On December 1st, 2011, YouTube released a video, “Get More Into YouTube,” that previewed and promoted its redesigned interface. The major focus of the redesign was to “channelize” YouTube by asking users to subscribe to the video feeds of particular content creators. YouTube has long had a subscription function but the redesigned interface makes this the primary feature of the website, framing YouTube as an entertainment destination like HBO instead of a place to search for the clips everyone is talking about. For many users, “Getting More Into YouTube” would mean abandoning their current habits and joining a “monetizable” niche demographic.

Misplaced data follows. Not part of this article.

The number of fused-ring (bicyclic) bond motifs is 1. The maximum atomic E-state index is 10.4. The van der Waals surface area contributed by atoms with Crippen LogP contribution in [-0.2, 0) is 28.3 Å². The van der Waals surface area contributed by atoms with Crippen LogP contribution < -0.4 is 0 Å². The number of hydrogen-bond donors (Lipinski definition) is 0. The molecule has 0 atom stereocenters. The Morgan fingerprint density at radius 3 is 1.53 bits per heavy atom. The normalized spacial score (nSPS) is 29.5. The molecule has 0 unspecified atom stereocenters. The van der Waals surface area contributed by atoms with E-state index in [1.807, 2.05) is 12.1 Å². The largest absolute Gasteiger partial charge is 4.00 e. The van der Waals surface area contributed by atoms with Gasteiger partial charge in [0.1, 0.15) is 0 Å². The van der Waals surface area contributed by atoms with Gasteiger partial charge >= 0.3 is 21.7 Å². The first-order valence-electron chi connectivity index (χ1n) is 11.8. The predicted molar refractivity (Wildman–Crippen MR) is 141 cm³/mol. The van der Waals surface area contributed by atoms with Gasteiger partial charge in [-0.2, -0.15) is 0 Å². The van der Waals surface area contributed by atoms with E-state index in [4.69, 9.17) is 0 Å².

I am not as unsettled by this prospect as many of my colleagues or the 15,000 people who “disliked” the video announcing the website redesign, I am more concerned with the way YouTube, a website that originally promoted itself with the motto “broadcast yourself,” is abandoning its digital ethics to become a better version of television.Does this new design/focus change the ways in which YouTube operates as a "archetypal digital creative platform" (Gauntlett, p.89)?? Or is it just a more efficient way of organizing your own viewing/use experience? Or something else entirely?
Also - what does this redesign tell us about the ongoing struggle to curate, sort, filter, evaluate, make sense of, file and archive the endless reams of data and content available to us on these various platforms (or even the web more generally)?